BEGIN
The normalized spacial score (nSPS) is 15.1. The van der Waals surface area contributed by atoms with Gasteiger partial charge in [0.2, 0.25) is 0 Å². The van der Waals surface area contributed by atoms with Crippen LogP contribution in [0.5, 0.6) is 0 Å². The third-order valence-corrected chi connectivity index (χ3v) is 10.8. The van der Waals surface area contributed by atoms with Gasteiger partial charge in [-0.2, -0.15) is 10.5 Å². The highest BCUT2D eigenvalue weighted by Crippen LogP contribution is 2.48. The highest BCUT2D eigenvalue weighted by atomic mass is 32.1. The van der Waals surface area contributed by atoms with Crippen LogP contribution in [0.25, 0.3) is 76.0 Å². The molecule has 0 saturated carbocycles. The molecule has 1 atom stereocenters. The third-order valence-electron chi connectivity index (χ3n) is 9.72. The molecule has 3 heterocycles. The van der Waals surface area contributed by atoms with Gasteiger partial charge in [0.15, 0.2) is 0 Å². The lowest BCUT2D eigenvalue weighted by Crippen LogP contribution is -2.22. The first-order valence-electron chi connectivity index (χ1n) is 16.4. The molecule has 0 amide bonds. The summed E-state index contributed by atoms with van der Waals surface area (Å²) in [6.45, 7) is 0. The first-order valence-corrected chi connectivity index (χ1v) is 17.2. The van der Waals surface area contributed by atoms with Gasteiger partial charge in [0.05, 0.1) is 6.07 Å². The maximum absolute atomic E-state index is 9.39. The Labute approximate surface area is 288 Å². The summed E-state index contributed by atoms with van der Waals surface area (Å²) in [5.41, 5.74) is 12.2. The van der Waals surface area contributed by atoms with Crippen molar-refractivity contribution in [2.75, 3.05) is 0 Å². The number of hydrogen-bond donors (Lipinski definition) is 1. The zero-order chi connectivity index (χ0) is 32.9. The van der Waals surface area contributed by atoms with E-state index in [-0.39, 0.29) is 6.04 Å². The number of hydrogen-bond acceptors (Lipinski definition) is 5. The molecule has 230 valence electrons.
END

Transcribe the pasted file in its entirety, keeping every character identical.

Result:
The normalized spacial score (nSPS) is 15.1. The van der Waals surface area contributed by atoms with Gasteiger partial charge in [0.2, 0.25) is 0 Å². The van der Waals surface area contributed by atoms with Crippen LogP contribution in [0.5, 0.6) is 0 Å². The third-order valence-corrected chi connectivity index (χ3v) is 10.8. The van der Waals surface area contributed by atoms with Gasteiger partial charge in [-0.2, -0.15) is 10.5 Å². The highest BCUT2D eigenvalue weighted by Crippen LogP contribution is 2.48. The highest BCUT2D eigenvalue weighted by atomic mass is 32.1. The van der Waals surface area contributed by atoms with Crippen LogP contribution in [0.25, 0.3) is 76.0 Å². The molecule has 0 saturated carbocycles. The molecule has 1 atom stereocenters. The third-order valence-electron chi connectivity index (χ3n) is 9.72. The molecule has 3 heterocycles. The van der Waals surface area contributed by atoms with Gasteiger partial charge in [0.15, 0.2) is 0 Å². The lowest BCUT2D eigenvalue weighted by Crippen LogP contribution is -2.22. The first-order valence-electron chi connectivity index (χ1n) is 16.4. The molecule has 0 amide bonds. The summed E-state index contributed by atoms with van der Waals surface area (Å²) in [6.45, 7) is 0. The first-order valence-corrected chi connectivity index (χ1v) is 17.2. The van der Waals surface area contributed by atoms with Gasteiger partial charge in [0.05, 0.1) is 6.07 Å². The maximum absolute atomic E-state index is 9.39. The Labute approximate surface area is 288 Å². The summed E-state index contributed by atoms with van der Waals surface area (Å²) in [5.41, 5.74) is 12.2. The van der Waals surface area contributed by atoms with Crippen molar-refractivity contribution in [2.75, 3.05) is 0 Å². The number of hydrogen-bond donors (Lipinski definition) is 1. The zero-order chi connectivity index (χ0) is 32.9. The van der Waals surface area contributed by atoms with E-state index in [-0.39, 0.29) is 6.04 Å². The number of hydrogen-bond acceptors (Lipinski definition) is 5. The molecule has 230 valence electrons.